St Andrews scientists discover new molecule that combats viral infection in bacteria
A PhD researcher at the University of St Andrews studying microbes in the human gut has discovered a new molecule that acts as a ‘distress signal’ when viruses are detected.
The discovery paves the way to a new class of bioactive molecules that could lead to drugs with applications in human health and antimicrobial therapy.
The community of microbes that inhabit the human body is known as the ‘microbiome’. The health of the microbiome is crucial to our own wellbeing. Just like us, microbes are often infected by viruses and just like us they have immune systems to prevent viruses running amok in the population.
Haotian Chi, from the School of Biology, discovered new molecule SAM-AMP, previously unknown to science, which is made by joining two of the most widespread chemicals present in all living things, SAM and ATP, in a completely new way.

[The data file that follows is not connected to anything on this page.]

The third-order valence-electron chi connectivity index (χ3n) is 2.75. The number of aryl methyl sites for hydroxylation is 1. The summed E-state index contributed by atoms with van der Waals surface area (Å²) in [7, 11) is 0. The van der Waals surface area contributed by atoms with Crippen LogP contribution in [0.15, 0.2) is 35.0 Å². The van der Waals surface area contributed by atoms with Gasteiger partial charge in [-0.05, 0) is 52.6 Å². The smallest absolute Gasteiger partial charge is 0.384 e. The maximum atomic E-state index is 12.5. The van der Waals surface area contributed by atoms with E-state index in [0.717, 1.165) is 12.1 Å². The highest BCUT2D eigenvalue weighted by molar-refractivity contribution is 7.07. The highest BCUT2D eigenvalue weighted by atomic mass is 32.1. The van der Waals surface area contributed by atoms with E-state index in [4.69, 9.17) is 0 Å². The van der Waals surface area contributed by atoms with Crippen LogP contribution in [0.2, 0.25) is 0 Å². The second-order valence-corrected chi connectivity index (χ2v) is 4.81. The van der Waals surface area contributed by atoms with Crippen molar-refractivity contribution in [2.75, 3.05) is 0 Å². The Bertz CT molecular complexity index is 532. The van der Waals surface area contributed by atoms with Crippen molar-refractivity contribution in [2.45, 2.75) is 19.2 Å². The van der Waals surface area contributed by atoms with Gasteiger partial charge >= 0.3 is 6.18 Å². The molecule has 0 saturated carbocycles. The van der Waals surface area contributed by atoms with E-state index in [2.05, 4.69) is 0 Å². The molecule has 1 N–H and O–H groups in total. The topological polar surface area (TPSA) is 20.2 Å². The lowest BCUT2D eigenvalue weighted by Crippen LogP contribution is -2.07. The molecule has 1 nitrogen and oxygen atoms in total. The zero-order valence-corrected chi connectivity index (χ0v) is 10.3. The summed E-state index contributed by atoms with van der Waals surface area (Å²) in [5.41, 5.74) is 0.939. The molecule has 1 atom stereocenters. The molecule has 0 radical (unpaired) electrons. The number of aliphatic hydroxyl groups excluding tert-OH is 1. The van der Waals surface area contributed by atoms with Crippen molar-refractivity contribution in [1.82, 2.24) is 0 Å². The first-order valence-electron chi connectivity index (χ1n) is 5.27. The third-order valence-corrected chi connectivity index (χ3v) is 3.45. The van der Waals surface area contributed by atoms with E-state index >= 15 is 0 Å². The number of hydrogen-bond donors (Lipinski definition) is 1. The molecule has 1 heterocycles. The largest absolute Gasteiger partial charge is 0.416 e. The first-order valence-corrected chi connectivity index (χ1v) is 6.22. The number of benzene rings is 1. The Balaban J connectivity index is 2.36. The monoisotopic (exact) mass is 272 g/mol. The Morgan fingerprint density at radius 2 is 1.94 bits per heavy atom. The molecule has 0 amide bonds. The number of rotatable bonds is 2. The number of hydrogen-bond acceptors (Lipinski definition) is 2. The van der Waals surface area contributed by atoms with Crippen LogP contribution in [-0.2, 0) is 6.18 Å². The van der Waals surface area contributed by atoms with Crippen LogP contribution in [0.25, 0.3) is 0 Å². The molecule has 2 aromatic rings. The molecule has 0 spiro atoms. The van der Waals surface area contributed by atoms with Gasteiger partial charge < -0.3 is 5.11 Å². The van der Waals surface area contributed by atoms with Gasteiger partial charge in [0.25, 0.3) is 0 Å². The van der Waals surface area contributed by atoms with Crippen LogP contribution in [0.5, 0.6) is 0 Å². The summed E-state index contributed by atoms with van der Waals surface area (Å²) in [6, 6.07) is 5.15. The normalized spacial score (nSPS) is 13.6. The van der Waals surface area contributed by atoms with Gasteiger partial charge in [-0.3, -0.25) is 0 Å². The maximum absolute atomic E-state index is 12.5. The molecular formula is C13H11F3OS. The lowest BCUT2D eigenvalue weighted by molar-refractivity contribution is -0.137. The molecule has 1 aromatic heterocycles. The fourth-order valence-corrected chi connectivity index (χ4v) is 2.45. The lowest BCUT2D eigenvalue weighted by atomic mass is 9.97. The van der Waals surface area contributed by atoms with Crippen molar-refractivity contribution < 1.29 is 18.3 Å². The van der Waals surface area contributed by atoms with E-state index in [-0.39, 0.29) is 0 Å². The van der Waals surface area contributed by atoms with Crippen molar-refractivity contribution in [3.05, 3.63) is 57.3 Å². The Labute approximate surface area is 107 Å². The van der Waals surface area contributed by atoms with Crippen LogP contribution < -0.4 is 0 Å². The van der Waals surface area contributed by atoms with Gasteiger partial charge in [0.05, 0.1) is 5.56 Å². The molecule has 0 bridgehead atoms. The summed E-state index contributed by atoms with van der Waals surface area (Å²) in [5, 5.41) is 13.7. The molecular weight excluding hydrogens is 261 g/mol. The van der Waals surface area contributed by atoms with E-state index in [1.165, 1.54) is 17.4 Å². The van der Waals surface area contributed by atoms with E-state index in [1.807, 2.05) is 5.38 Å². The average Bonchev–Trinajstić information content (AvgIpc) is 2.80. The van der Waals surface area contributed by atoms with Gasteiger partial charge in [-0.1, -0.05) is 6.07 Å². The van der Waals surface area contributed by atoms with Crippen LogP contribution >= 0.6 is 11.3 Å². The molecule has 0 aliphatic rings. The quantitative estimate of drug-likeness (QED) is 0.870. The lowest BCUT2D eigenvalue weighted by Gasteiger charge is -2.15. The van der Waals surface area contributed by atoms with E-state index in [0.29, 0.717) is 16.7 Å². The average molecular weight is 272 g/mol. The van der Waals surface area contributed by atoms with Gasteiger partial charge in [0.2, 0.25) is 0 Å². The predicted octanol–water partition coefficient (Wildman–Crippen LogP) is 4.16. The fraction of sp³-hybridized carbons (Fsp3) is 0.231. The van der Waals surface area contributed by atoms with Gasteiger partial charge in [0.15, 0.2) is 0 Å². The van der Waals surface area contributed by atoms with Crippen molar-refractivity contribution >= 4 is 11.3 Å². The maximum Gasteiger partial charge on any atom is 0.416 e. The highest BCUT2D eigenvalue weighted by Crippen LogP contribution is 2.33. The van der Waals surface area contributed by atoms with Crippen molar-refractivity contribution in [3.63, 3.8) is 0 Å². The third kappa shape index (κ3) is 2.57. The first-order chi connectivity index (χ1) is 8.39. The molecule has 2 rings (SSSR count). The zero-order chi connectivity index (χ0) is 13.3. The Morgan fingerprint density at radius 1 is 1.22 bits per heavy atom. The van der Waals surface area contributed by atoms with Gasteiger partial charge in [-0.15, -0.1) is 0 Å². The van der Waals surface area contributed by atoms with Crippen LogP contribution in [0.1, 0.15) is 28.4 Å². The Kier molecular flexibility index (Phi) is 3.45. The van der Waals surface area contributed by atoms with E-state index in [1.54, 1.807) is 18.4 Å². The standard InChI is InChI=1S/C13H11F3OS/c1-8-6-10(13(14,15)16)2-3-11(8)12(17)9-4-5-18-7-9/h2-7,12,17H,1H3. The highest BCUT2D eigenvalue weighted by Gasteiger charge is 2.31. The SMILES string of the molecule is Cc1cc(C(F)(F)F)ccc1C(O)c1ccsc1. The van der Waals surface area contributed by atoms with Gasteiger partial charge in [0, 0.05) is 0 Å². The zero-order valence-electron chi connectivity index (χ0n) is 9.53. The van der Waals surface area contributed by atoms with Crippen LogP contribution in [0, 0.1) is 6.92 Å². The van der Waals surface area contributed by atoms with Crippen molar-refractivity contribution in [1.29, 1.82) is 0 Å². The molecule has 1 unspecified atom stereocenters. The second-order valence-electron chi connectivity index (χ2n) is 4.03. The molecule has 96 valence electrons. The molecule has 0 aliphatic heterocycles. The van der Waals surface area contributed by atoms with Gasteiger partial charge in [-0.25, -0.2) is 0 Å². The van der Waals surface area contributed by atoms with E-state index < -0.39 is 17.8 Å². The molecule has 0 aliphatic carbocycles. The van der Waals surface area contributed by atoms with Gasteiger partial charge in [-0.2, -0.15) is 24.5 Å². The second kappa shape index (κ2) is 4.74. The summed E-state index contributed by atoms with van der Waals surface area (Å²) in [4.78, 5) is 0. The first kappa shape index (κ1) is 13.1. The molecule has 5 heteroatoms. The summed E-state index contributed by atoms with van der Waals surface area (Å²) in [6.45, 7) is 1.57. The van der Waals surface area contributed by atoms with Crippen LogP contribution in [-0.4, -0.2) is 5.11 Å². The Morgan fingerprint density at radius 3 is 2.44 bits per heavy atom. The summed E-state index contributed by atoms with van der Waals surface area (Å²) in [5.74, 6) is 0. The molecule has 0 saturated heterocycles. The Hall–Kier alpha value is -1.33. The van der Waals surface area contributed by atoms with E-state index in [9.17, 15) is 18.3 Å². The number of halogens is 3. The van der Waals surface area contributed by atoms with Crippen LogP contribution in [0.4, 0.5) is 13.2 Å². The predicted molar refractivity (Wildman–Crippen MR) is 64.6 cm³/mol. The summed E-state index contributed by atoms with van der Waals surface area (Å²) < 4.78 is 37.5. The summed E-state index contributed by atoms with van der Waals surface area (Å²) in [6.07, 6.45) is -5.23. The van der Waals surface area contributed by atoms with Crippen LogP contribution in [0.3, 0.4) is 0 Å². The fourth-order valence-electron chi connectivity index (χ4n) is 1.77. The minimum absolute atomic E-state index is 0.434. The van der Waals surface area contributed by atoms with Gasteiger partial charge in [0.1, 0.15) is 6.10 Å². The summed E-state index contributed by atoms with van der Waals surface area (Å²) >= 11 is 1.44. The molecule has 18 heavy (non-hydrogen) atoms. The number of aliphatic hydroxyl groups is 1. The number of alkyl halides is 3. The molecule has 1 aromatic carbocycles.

Once made, SAM-AMP causes pores in the cell surface to open, making cells leaky. This can lead to ‘altruistic suicide’ of infected cells to protect neighbours from infection – a type of defence also seen in human cells.
Haotian Chi identified SAM-AMP while trying to understand how the cells’ defence system worked. As it was new to science, this involved a lot of perseverance and detective work using a technique known as mass spectrometry to break the molecule into tiny pieces and then identifying all the parts.
She said: “The existence of SAM-AMP was completely unexpected, showing us there is much we still don’t understand about bacterial immune systems.”
Professor Malcolm White, who led the research, said: “As viruses are constantly infecting bacteria, SAM-AMP is being made in all of us, every day. It will be fascinating to explore how it affects bacteria and whether our own cells can sense this distress signal too. Now that we know how to make this molecule, we can manipulate the component parts to generate a whole family of novel compounds with potential applications in biomedicine.”
Issued by the University of St Andrews Communications Office.
The paper Antiviral type III CRISPR signalling via conjugation of ATP and SAM is published in the leading academic journal Nature.
Please quote the paper’s DOI [doi.org/10.1038/s41586-023-06620-5] in all social media posts.